Plane damaged by bird strike may result in compensation to passengers

An Airbus 321 travelling from Russia to Crimea has crash-landed in a field as a result of damage caused by a flock of birds that were sucked into the plane’s engines. Although there were no deaths caused by the impact, some passengers experienced injuries, and all suffered significant delays. As a result of this the passengers may be able to make a claim under the Montreal Convention 1999 (the ‘Convention’) for a non-EU flight.

Article 19 of the Convention states that “the carrier is liable for damage occasioned in the carriage by air of passengers, baggage or cargo” however, the carrier will not be liable if “it and its servants and agents took all measures that could reasonably be required to avoid the damage or that it was impossible for it or them to take such measures.”

A bird strike is considered an extraordinary circumstance in EU law in relation to EU 261/2004 as per Marcela Pešková, Jirí Peška -v- Travel Service A.S. (C-315/15). Considering this judgment it would be unlikely that a view would be taken that the damage caused by a bird strike could be avoided or any further precautionary measures could be taken. As such, the passengers are unlikely to be able to recover for their delay.

Those injured may make a claim for compensation. Article 17 s(1) of the Convention states that “the carrier is liable for damage sustained in case of death or bodily injury of a passenger upon condition only that the accident which caused the death or injury took place on board the aircraft”. Any passengers who were onboard the aircraft at the time of the accident would therefore meet this requirement. Once a claim under this Article has been established Article 21 is considered.

Under Article 21 s(1) of the Convention, for damages arising under Article 17, the carrier may limit its liability to 100,000 Special Drawing Rights provided there was no negligence, wrongful act or omission of the carrier or its servants or agents; or if the damage was solely due to the negligence or other wrongful act or omission of a third party. At the time of publication of this article this would limit a carrier’s liability to around £113,000 per person in this event.

© 2019 Whitestone Chambers

Supreme Court rules that all courts and tribunals are subject to the open justice principle

The Supreme Court has ruled in the case of Cape Intermediate Holdings Ltd v Dring (Asbestos Victims Support Groups Forum UK) [2019] that all courts and tribunals that exercise the judicial power of the state are subject to the ‘open justice’ principle.

The principles of open justice are that the public can understand and scrutinise the court, thereby enabling the public to understand the issues and evidence that is provided by parties.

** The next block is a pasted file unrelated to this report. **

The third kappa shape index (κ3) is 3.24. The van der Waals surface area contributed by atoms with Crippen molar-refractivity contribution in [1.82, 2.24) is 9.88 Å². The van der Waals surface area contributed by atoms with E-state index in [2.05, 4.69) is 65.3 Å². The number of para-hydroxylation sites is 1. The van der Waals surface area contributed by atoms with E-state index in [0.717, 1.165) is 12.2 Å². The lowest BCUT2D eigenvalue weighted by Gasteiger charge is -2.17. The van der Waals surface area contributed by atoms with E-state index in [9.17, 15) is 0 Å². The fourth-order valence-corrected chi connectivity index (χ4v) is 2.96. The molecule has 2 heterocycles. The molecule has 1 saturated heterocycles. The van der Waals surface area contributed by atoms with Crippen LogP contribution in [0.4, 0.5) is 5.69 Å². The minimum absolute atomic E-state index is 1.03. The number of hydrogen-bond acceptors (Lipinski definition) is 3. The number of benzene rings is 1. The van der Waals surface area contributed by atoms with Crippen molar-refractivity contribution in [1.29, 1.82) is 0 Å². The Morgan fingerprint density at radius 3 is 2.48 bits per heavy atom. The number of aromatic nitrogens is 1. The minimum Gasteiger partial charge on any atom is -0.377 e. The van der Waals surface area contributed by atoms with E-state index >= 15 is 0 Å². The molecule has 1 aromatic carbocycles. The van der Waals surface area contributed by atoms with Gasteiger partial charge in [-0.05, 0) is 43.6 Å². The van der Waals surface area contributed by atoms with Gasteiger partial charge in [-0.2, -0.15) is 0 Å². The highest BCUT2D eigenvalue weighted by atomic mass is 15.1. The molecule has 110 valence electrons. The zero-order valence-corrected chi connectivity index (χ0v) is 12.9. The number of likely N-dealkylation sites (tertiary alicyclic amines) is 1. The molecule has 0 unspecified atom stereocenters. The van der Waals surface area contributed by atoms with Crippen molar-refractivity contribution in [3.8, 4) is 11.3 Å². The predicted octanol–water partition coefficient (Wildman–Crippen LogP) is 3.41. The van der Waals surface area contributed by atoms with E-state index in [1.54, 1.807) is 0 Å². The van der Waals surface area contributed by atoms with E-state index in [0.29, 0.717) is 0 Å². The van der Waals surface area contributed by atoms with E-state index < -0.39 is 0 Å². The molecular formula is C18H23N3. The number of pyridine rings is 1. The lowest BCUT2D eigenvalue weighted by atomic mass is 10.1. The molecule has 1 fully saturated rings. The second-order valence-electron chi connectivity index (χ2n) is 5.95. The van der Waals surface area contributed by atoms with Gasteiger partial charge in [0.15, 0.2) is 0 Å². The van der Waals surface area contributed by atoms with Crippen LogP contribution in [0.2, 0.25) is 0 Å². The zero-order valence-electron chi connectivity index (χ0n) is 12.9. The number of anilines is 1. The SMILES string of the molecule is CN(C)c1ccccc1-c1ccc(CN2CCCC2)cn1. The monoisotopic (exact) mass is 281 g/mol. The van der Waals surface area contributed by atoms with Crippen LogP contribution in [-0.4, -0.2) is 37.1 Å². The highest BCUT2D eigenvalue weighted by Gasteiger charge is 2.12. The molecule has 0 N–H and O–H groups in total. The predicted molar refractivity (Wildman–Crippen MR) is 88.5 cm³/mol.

Civil proceedings have moved from being dominated by oral evidence to proceedings that generate a great deal of written evidence. As this movement has continued, questions have arisen as to how much of the written material placed before the court in a civil action should be accessible to those who are not parties to the proceedings and how this material should be made accessible to them. As most of the evidence is now reduced to writing and is not read out in court it is almost impossible to know what happens in court without access to the written material which, therefore, hinders open justice.

Lady Hale, delivering the Supreme Court’s judgment, said of access to court documents that “the court rules are not exhaustive of the circumstances in which non-parties may be given access to court documents. They are a minimum…”

As per R (Guardian News and Media Ltd) v City of Westminster Magistrates’ Court (Article 19 intervening) [2012] EWCA Civ 420, the default position as to court documents is that “the public should be allowed access, not only to the parties’ written submissions and arguments, but also to the documents which have been placed before the court and referred to during the hearing.”

The court has the power to grant access to these documents, however the applicant does not have an automatic right to be granted access to them. The applicant must put forward a cogent case as to how access will advance the open justice principle following which the court will balance against the possible harm caused by disclosure, such as the release of confidential information.

Also to be considered are the proportional and practical aspects of granting a request. It is advisable that the application for the written material is to be submitted during the trial as the documents would be readily available at this point. After the trial has concluded the likelihood of a successful application diminishes with time as identifying and retrieving the documents becomes practically difficult as the court and parties may not have retained them and, as such, the effort required to reproduce them may not be proportional to the principle of open justice.

Increasing the scope of access beyond the default position in relation to court documents is therefore “the inherent jurisdiction in support of the open justice principle, not the Civil Procedure Rules, CPR rule 5.4C(2).” The aforementioned CPR subsection states that:

“A non-party may, if the court gives permission, obtain from the records of the court a copy of any other document filed by a party, or communication between the court and a party or another person.”

With reference to CPR 5.4C(2), “records of the court” is outlined in the judgment delivered by Lady Hale as meaning “documents and records which the court itself keeps for its own purposes” and is, therefore, distinct from the purposes for which non-parties may be given access to court documents.

Judgment may be viewed at:

© 2019 Whitestone Chambers